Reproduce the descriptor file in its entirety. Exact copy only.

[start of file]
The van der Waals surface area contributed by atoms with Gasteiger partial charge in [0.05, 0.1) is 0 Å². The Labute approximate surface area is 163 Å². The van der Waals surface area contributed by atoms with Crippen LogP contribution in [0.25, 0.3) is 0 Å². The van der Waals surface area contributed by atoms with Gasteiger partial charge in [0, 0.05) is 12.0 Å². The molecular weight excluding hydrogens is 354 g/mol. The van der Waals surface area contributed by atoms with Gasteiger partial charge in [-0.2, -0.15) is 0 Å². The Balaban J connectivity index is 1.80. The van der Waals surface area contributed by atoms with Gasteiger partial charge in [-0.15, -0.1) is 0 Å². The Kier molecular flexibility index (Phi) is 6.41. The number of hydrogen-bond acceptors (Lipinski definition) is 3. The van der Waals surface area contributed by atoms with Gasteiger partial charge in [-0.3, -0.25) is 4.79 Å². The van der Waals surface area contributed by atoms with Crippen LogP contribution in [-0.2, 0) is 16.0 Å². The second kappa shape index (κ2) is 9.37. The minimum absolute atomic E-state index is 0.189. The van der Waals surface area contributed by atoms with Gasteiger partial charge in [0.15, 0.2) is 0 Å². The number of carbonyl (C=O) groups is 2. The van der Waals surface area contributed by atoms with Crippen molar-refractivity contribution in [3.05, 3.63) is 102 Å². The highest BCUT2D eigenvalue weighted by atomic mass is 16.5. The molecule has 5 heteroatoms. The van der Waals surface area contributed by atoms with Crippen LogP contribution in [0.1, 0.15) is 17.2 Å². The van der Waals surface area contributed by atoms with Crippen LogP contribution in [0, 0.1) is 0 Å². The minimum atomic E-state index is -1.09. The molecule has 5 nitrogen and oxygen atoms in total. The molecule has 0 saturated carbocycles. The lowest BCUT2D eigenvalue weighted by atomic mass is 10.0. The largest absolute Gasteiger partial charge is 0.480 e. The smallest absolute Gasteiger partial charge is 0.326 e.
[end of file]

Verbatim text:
The van der Waals surface area contributed by atoms with Gasteiger partial charge in [0.05, 0.1) is 0 Å². The Labute approximate surface area is 163 Å². The van der Waals surface area contributed by atoms with Crippen LogP contribution in [0.25, 0.3) is 0 Å². The van der Waals surface area contributed by atoms with Gasteiger partial charge in [0, 0.05) is 12.0 Å². The molecular weight excluding hydrogens is 354 g/mol. The van der Waals surface area contributed by atoms with Gasteiger partial charge in [-0.2, -0.15) is 0 Å². The Balaban J connectivity index is 1.80. The van der Waals surface area contributed by atoms with Gasteiger partial charge in [-0.15, -0.1) is 0 Å². The Kier molecular flexibility index (Phi) is 6.41. The number of hydrogen-bond acceptors (Lipinski definition) is 3. The van der Waals surface area contributed by atoms with Gasteiger partial charge in [-0.3, -0.25) is 4.79 Å². The van der Waals surface area contributed by atoms with Crippen LogP contribution in [-0.2, 0) is 16.0 Å². The second kappa shape index (κ2) is 9.37. The minimum absolute atomic E-state index is 0.189. The van der Waals surface area contributed by atoms with Gasteiger partial charge in [0.15, 0.2) is 0 Å². The number of carbonyl (C=O) groups is 2. The van der Waals surface area contributed by atoms with Crippen molar-refractivity contribution in [3.05, 3.63) is 102 Å². The highest BCUT2D eigenvalue weighted by atomic mass is 16.5. The molecule has 5 heteroatoms. The van der Waals surface area contributed by atoms with Crippen LogP contribution in [0.1, 0.15) is 17.2 Å². The van der Waals surface area contributed by atoms with Crippen LogP contribution in [0, 0.1) is 0 Å². The minimum atomic E-state index is -1.09. The molecule has 5 nitrogen and oxygen atoms in total. The molecule has 0 saturated carbocycles. The lowest BCUT2D eigenvalue weighted by atomic mass is 10.0. The largest absolute Gasteiger partial charge is 0.480 e. The smallest absolute Gasteiger partial charge is 0.326 e.